I'm sick of clunky-to-say product names. While I thought WCF and WWF were bad (and are :) VS, SQL and Biztalk are also bad.  The 98 in Windows 98 is easy to say. So's the 2000 in Windows 2000. 2002, 2003, 2005 - none of these roll off the tongue anywhere nearly so easily. After spending the day where the most common sentence included the phrase '...Visual Studio 2005, SQL Server 2005 and Biztalk Server 2006...', damn I'm sick of both hearing and saying these lines - all those 2005s get very clunky when wrapping your mouth around them. From now on, I'm going to refer to each one as VS8, SQL9 and Biztalk3 (I think it's three...). If you don't know your version numbers, look them up! Actually, I'm still quite partial to the code names. You'll still likely still hear me say Whidbey and Yukon too.

I never really thought about it before, but I do tend to shortcut some of those names when I'm talking with people as well.  Windows 98 became 98, Windows 2000 became 2000, Windows XP is just XP, Visual Studio .NET simply became .NET until 2003 came out then I had to start distinguising between them by using 1.0 and 1.1 respectively.  Now with 2005 out, it's become 2.0.  I do still use the code names quite often as well, I called Windows 95, Chicago for quite some time.  Luckily, most of the people I talk with understand and use similar if not the same shortcuts. But I realize now that I should be careful when talking with others.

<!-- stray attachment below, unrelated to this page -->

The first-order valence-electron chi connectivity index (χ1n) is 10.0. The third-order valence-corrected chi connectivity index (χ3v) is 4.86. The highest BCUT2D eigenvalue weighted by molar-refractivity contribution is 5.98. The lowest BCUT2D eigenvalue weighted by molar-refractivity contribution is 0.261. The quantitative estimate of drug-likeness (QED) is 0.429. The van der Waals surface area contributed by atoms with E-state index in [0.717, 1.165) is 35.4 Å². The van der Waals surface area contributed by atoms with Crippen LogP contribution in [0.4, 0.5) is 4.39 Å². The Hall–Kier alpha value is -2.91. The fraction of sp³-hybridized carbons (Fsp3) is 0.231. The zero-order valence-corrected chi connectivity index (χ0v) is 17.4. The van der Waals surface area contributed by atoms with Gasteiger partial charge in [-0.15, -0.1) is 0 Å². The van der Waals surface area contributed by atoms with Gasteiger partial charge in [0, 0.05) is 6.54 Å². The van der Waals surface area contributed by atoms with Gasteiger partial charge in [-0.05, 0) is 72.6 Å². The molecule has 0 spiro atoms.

Be interesting to hear how others shortcut the names.

Friday, December 09, 2005 8:44:57 AM (Eastern Standard Time, UTC-05:00) | Comments [0] | #
Wednesday, December 07, 2005

As I mentioned before, I had some issues with our smart clients developed under the 1.1 framework after installing 2.0 on machines.  I was also running into the same issue almost randomly on some machines that did not have 2.0 installed.  They would work for a few days, then for a few days trigger the file download dialog.   Never really figured out the reason.